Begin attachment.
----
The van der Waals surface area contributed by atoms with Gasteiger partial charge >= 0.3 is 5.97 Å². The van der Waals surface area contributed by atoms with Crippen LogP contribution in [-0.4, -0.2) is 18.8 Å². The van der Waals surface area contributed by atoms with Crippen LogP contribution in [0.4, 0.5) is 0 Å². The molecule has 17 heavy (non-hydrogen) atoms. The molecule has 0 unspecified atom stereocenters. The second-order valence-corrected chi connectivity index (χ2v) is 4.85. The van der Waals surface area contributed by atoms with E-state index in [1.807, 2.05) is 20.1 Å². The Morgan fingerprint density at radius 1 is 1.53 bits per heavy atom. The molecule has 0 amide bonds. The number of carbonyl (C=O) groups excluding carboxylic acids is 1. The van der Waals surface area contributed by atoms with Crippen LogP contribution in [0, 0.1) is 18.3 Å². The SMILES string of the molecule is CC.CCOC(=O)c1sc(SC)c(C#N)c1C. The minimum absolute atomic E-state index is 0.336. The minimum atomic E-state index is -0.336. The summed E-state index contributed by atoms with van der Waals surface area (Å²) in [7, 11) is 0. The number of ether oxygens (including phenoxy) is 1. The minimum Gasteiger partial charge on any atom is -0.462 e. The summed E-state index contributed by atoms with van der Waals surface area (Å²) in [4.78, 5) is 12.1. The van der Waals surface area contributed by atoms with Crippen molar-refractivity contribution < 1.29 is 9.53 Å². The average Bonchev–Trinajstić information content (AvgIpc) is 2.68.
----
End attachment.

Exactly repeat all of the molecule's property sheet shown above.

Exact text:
The van der Waals surface area contributed by atoms with Gasteiger partial charge >= 0.3 is 5.97 Å². The van der Waals surface area contributed by atoms with Crippen LogP contribution in [-0.4, -0.2) is 18.8 Å². The van der Waals surface area contributed by atoms with Crippen LogP contribution in [0.4, 0.5) is 0 Å². The molecule has 17 heavy (non-hydrogen) atoms. The molecule has 0 unspecified atom stereocenters. The second-order valence-corrected chi connectivity index (χ2v) is 4.85. The van der Waals surface area contributed by atoms with E-state index in [1.807, 2.05) is 20.1 Å². The Morgan fingerprint density at radius 1 is 1.53 bits per heavy atom. The molecule has 0 amide bonds. The number of carbonyl (C=O) groups excluding carboxylic acids is 1. The van der Waals surface area contributed by atoms with Crippen LogP contribution in [0, 0.1) is 18.3 Å². The SMILES string of the molecule is CC.CCOC(=O)c1sc(SC)c(C#N)c1C. The minimum absolute atomic E-state index is 0.336. The minimum atomic E-state index is -0.336. The summed E-state index contributed by atoms with van der Waals surface area (Å²) in [7, 11) is 0. The number of ether oxygens (including phenoxy) is 1. The minimum Gasteiger partial charge on any atom is -0.462 e. The summed E-state index contributed by atoms with van der Waals surface area (Å²) in [4.78, 5) is 12.1. The van der Waals surface area contributed by atoms with Crippen molar-refractivity contribution < 1.29 is 9.53 Å². The average Bonchev–Trinajstić information content (AvgIpc) is 2.68.